New hope in battle against brain tumours
Adapting a successful blood cancer therapy could be the answer to treating notoriously difficult brain tumours, new Melbourne research shows.
The innovative CAR-T therapy redirects the immune system to attack cancer cells but is only effective in treating blood cancers like childhood leukaemia and not solid cancers like brain tumours.
"Our research is teaching us how to make CAR-T cells even more efficient and without the toxic side effects so that we can safely extend the therapy to cover a broader range of cancers," Dr Misty Jenkins said about the study which was published on Tuesday.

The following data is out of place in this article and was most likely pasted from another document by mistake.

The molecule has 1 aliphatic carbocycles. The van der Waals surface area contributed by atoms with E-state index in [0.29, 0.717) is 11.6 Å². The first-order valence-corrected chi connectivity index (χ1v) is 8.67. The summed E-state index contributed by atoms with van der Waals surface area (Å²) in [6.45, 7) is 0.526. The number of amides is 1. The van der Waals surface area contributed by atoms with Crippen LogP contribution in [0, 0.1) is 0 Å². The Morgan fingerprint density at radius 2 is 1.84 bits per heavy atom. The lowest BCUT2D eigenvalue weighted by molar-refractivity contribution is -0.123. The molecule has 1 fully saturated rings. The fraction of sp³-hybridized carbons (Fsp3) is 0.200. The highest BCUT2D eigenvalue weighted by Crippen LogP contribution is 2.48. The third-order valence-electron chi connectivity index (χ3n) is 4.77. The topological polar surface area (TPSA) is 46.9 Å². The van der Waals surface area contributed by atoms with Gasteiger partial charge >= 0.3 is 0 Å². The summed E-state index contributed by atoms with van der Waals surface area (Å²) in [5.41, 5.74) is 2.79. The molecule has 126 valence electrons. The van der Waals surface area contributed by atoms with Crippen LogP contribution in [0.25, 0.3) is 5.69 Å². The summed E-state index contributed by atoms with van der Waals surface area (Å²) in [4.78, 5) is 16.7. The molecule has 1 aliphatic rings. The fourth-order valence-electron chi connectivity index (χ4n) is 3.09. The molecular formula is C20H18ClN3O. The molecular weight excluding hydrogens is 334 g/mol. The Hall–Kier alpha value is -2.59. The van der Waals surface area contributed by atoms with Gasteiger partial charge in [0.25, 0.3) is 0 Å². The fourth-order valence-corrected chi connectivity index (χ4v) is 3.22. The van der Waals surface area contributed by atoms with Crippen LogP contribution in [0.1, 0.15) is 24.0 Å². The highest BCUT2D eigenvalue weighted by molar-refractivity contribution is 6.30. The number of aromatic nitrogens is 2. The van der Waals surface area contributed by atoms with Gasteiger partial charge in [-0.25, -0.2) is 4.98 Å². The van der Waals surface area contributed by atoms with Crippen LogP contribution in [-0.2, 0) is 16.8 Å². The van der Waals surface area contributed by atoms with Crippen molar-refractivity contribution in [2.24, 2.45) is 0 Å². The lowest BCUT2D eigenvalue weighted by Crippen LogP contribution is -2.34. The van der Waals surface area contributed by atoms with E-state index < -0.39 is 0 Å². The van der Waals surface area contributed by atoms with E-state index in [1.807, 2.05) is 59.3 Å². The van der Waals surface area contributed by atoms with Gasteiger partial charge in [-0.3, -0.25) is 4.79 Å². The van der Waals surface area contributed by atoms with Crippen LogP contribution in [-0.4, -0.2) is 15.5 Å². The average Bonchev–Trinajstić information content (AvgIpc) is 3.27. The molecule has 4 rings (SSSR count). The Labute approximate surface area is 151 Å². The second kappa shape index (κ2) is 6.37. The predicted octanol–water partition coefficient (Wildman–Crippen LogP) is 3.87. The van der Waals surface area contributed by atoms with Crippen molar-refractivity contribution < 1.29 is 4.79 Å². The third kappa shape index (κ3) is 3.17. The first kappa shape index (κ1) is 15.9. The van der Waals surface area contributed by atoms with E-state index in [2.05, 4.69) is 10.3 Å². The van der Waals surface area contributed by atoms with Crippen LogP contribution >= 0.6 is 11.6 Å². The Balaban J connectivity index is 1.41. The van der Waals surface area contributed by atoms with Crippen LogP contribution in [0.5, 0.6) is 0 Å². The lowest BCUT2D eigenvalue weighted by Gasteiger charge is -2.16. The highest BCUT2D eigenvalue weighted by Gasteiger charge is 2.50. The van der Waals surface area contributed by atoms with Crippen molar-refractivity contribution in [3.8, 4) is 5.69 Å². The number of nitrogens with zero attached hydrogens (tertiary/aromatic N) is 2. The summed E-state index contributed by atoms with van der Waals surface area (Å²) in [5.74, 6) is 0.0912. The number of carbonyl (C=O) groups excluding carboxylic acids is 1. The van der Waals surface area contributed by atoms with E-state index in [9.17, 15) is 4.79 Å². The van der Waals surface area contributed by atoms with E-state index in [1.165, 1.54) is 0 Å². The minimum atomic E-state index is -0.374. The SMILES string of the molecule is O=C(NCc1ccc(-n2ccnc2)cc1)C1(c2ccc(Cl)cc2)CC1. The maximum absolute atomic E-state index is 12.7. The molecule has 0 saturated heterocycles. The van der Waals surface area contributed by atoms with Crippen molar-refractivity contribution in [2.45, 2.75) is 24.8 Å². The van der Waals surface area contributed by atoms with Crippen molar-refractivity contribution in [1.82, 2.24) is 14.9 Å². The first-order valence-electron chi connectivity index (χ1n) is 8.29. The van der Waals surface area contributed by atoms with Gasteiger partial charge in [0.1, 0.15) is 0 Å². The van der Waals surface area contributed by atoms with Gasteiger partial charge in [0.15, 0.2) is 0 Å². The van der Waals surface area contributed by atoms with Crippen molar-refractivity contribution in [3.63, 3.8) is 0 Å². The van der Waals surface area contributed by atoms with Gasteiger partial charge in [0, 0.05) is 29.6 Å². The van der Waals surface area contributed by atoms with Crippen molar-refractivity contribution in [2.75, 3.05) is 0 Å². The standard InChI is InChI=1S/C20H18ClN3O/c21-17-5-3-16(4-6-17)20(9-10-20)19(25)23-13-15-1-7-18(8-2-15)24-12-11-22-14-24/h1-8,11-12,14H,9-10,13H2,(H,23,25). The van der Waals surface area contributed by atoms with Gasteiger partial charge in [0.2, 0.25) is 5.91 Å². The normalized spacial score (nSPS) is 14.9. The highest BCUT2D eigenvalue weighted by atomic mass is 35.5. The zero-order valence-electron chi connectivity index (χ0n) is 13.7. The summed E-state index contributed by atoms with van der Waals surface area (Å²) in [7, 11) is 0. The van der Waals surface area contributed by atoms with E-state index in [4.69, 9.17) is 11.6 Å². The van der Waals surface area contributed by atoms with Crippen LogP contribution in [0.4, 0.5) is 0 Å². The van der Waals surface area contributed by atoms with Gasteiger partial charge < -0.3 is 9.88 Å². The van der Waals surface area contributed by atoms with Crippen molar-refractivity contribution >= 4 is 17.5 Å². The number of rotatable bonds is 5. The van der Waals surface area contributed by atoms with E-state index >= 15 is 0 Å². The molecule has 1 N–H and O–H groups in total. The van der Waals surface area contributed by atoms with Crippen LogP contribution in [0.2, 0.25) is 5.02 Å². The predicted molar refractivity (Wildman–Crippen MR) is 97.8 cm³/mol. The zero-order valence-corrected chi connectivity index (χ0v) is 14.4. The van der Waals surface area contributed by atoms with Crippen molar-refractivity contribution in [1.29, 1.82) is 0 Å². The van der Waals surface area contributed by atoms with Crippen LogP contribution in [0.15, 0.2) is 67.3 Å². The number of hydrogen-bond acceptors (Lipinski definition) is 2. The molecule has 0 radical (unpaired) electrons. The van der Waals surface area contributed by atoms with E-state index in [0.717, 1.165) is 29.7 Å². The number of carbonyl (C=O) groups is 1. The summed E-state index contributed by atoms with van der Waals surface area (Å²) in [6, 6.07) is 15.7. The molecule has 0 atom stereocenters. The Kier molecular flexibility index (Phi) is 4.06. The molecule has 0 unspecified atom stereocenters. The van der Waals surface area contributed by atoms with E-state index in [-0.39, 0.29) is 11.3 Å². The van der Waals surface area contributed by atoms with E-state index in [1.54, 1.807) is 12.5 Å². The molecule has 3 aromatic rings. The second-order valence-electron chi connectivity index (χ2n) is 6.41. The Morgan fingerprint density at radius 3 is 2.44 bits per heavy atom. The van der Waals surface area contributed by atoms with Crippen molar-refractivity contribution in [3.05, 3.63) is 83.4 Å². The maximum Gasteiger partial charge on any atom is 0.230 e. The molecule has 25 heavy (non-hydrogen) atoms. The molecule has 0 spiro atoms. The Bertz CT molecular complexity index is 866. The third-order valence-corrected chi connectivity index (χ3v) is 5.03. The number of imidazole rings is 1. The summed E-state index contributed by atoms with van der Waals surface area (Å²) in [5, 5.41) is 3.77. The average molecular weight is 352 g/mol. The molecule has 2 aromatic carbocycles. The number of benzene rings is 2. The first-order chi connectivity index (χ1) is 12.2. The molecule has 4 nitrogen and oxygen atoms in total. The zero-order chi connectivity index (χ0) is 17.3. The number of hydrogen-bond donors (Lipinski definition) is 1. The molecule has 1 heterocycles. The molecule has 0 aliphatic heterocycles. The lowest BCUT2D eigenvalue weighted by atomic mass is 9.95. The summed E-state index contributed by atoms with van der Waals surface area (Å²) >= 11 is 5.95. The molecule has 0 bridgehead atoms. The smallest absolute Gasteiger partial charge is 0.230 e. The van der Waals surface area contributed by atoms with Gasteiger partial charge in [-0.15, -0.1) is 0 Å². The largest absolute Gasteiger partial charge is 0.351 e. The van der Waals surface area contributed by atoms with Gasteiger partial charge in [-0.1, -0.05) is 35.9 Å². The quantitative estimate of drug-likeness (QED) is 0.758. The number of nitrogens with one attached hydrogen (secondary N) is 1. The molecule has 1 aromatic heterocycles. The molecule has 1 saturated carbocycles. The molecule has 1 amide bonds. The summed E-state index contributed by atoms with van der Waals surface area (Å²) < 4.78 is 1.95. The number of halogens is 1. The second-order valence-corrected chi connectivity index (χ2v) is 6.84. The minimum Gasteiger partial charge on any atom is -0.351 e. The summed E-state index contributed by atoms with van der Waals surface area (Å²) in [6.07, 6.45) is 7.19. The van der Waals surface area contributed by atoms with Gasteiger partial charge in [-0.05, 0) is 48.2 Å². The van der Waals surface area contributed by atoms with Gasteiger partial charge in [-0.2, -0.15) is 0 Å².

Brain cancer sufferers have some of the poorest tumour survival rates and new treatment methods are needed, she added.
"Brain tumours are often resistant to traditional treatments such as chemotherapy and surgically removing tumours can come with a lot of collateral damage," Dr Jenkins said.
But CAR-T therapy needs further modification to be effective.
"Finding an optimum design for CAR-T cell therapy where we can kill tumour cells with limited invasion, inflammation and side effects could significantly improve the treatment of brain cancer," she said.
The study was published in the Proceedings of the National Academy of Sciences journal and was co-funded by the Victorian government.
© AAP 2018